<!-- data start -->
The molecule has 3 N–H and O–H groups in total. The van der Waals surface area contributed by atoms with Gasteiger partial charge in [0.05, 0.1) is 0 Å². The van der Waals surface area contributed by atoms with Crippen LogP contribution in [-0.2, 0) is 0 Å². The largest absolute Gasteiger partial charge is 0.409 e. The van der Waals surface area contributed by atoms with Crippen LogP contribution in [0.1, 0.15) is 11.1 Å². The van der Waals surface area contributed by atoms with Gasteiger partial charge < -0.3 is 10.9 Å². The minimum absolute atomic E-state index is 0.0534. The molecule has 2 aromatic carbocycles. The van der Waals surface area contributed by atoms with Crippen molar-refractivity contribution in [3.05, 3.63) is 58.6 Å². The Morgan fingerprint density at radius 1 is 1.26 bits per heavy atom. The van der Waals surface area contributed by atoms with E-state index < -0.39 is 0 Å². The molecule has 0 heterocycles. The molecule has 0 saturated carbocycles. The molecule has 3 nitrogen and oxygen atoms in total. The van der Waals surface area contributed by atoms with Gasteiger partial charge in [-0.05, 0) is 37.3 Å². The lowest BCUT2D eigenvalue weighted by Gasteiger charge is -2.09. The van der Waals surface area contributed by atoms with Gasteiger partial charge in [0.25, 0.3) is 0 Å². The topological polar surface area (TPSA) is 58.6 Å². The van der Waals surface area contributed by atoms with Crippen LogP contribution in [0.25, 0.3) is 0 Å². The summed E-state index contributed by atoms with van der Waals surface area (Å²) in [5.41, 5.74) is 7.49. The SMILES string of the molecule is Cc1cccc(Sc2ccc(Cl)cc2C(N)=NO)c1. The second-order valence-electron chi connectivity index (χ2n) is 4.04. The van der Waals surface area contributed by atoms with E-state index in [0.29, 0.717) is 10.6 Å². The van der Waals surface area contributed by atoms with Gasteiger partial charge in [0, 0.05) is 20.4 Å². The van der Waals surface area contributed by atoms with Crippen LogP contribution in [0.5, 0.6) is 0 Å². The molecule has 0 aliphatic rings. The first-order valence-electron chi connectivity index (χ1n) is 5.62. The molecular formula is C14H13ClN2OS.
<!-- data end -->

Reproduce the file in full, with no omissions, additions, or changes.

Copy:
The molecule has 3 N–H and O–H groups in total. The van der Waals surface area contributed by atoms with Gasteiger partial charge in [0.05, 0.1) is 0 Å². The van der Waals surface area contributed by atoms with Crippen LogP contribution in [-0.2, 0) is 0 Å². The largest absolute Gasteiger partial charge is 0.409 e. The van der Waals surface area contributed by atoms with Crippen LogP contribution in [0.1, 0.15) is 11.1 Å². The van der Waals surface area contributed by atoms with Gasteiger partial charge < -0.3 is 10.9 Å². The minimum absolute atomic E-state index is 0.0534. The molecule has 2 aromatic carbocycles. The van der Waals surface area contributed by atoms with Crippen molar-refractivity contribution in [3.05, 3.63) is 58.6 Å². The Morgan fingerprint density at radius 1 is 1.26 bits per heavy atom. The van der Waals surface area contributed by atoms with E-state index < -0.39 is 0 Å². The molecule has 0 heterocycles. The molecule has 0 saturated carbocycles. The molecule has 3 nitrogen and oxygen atoms in total. The van der Waals surface area contributed by atoms with Gasteiger partial charge in [-0.05, 0) is 37.3 Å². The lowest BCUT2D eigenvalue weighted by Gasteiger charge is -2.09. The van der Waals surface area contributed by atoms with Gasteiger partial charge in [0.25, 0.3) is 0 Å². The topological polar surface area (TPSA) is 58.6 Å². The van der Waals surface area contributed by atoms with Crippen LogP contribution in [0.25, 0.3) is 0 Å². The summed E-state index contributed by atoms with van der Waals surface area (Å²) in [5.41, 5.74) is 7.49. The SMILES string of the molecule is Cc1cccc(Sc2ccc(Cl)cc2C(N)=NO)c1. The second-order valence-electron chi connectivity index (χ2n) is 4.04. The van der Waals surface area contributed by atoms with E-state index in [0.29, 0.717) is 10.6 Å². The van der Waals surface area contributed by atoms with Gasteiger partial charge in [0, 0.05) is 20.4 Å². The van der Waals surface area contributed by atoms with Crippen LogP contribution in [0.5, 0.6) is 0 Å². The molecule has 0 aliphatic rings. The first-order valence-electron chi connectivity index (χ1n) is 5.62. The molecular formula is C14H13ClN2OS.